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5 reasons why parents give in to sugar-filled diets

Posted By Dr. Julie Wei, Pediatric Otolaryngologist
July 2, 2014

Every day in the news, there are articles, interviews, and new research findings showing just how bad sugar is for our health. As an ear, nose, and throat specialist (ENT) for kids, I see countless preschoolers with chronic runny noses, congestion, cough, croup, and even trouble swallowing. The good news is that once parents eliminate juices and flavored milk, I’ve seen these symptoms improve and no more need for medication. So why do we as parents give in? Based on the conversations I’ve had with parents and caretakers in clinic over the past seven or eight years, I’ve found five common reasons our children have been given too much control over their diets:

  1. Parental guilt. With most families having two working parents, and our cultural emphasis on work and productivity, we have very little time left to spend with our precious babies and infants. It’s hard to say “NO” when those shiny eyes and round cheeks are asking for the juice boxes and sugar-filled pouches they enjoy so much. It appeases our guilt for being away from them most of the day.
  2. Lack of limits. Many of our preschoolers are cared for by daycare providers, nannies, and/or grandparents. Non-parental caretakers are more likely to give in to what little ones ask for, and they may not be aware of the excess sugar hidden in flavored milks and sugary beverages. If a child is being cared for by several different parties, it’s all too easy for the sugar limit to creep up without anyone knowing. Instead, we must set sugar limits with explicit instructions about what we would like our child NOT to eat and drink when we are not present.
  3. Lack of awareness of sugar content. Every day, I point out to parents the amount of sugar in juices, sugary beverages, flavored milk, and many childhood favorite items like yogurt drinks. The response is often the same: “But it says ‘organic,’ ‘100% juice,’ or ‘No Sugar Added.’” That doesn’t erase the facts: every 4 grams of sugar listed on the food label equals one teaspoon equivalent of sugar. So an 8 oz. glass of flavored milk or juice with a little over 24 grams of sugar has about 7 teaspoons of sugar. As Dr. Mark Hyman points out, we used to eat 22 teaspoons of sugar a year, and now our children consume that in a day. We need to get familiar with labels and start reading the sugar content.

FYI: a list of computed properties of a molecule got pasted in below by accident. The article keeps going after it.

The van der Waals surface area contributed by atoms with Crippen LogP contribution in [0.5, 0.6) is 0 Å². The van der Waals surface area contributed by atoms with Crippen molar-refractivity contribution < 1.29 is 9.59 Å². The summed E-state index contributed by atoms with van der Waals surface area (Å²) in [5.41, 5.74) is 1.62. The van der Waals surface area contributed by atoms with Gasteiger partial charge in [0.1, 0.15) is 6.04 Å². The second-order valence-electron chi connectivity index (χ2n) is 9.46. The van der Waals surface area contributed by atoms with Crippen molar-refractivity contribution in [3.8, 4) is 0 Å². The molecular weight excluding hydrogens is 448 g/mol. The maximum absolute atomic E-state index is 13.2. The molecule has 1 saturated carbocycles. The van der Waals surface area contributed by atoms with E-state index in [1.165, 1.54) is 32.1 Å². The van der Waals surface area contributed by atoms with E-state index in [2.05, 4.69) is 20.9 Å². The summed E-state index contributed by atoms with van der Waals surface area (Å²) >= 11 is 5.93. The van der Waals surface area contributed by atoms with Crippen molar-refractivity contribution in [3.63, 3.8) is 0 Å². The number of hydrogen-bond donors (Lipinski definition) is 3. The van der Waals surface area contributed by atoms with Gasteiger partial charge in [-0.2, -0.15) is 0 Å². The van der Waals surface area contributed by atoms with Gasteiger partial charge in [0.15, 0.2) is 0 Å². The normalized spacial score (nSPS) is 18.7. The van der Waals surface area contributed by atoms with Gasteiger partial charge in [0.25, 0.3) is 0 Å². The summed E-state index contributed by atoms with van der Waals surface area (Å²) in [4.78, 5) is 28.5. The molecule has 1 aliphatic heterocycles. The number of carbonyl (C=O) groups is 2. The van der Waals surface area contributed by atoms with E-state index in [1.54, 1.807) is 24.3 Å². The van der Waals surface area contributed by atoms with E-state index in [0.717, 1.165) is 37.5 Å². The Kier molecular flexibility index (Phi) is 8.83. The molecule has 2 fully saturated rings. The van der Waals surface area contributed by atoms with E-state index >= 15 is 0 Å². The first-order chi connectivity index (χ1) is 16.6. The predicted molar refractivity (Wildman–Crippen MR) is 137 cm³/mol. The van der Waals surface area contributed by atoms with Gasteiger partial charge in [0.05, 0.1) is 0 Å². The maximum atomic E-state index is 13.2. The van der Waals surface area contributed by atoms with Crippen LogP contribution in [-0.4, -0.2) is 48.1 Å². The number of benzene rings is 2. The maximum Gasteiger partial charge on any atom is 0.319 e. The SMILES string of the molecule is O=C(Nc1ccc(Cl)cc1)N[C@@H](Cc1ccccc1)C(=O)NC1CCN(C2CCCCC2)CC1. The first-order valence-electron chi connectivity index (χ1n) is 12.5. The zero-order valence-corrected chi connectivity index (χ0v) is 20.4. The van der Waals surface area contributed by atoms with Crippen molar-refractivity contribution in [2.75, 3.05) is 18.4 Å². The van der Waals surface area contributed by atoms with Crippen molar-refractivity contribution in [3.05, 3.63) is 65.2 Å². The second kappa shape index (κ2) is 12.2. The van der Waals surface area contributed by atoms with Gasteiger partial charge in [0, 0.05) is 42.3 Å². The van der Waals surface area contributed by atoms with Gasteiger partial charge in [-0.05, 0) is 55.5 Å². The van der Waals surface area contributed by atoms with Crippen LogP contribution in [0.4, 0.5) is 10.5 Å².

4. Overwhelming strategic marketing and advertisement. Parents see labels on sugary juices with bright images of vegetable and fruits, products names that include the words “SUPER,” “Healthy,” “Vitamin,” “Vegetable,” and “baby” and statements like “Equivalent to 2/3 cup of fruit” and “25% less sugar.” These labels are purposely misleading.
  5. Our perception that we need to make our children “happy.” It’s tough to deny a child of their favorite thing. Seeing that cute and smiley face we get the moment we put apple juice and Capri Sun pouches into their hands makes us happy. But we’re enabling sugar addiction by buying processed items and becoming a willing participant both at home and by allowing this in daycare/school settings. We need to protect our children by setting limits and getting comfortable with saying “NO.” One of the best things we can do for our children early on is to encourage them to start drinking water: it’s a lifelong habit they’ll thank you for.

As a parent myself, I know it’s not easy to say no. The sugar industry is intelligent, and millions are spent on marketing and advertising to parents. We need to take a stand. Our vulnerabilities are exploited daily, and because of it, our children will likely be the first generation not to outlive their parents. Excess sugar consumption in America continues to cause the early onset of diabetes, obesity, and many other health issues that no healthcare system nor reform can handle. But still, we need to say “No” more often and not feel guilty about it. We also need to express our guidelines and wishes to our daycares, schools, and anyone who cares for our children. Our children can be happy without juices, sugary beverages, and snacks if their palates are not used to it and they don’t develop a sugar addiction. Everyone is happier when our children do not need medication and frequent visits to the doctor. The crying will not last long, but the health issues will last for a lifetime.

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About Dr. Julie Wei, Pediatric Otolaryngologist

Dr. Julie Wei is a Pediatric Otolaryngologist (an Ear, Nose and Throat specialist for children) who believes every child has the right to symptom-free breathing and sleeping. She is the author of A Healthier Wei: Reclaiming Health for Misdiagnosed and Overmedicated Children. Both in her book and in her practice she aims to show parents that there is a better way – a healthier way – to treat common symptoms associated with ENT complications, and that medication and surgery should be a last resort. Find out more about her work on her website, or find her on Facebook and on Twitter.

Comments

  1. I know this is terrible, but I often use sugary foods as a reward for eating the more healthy foods. I’ll say, “If you eat your chicken, you can have a cookie when you are finished.” This is definitely something I need to work on.

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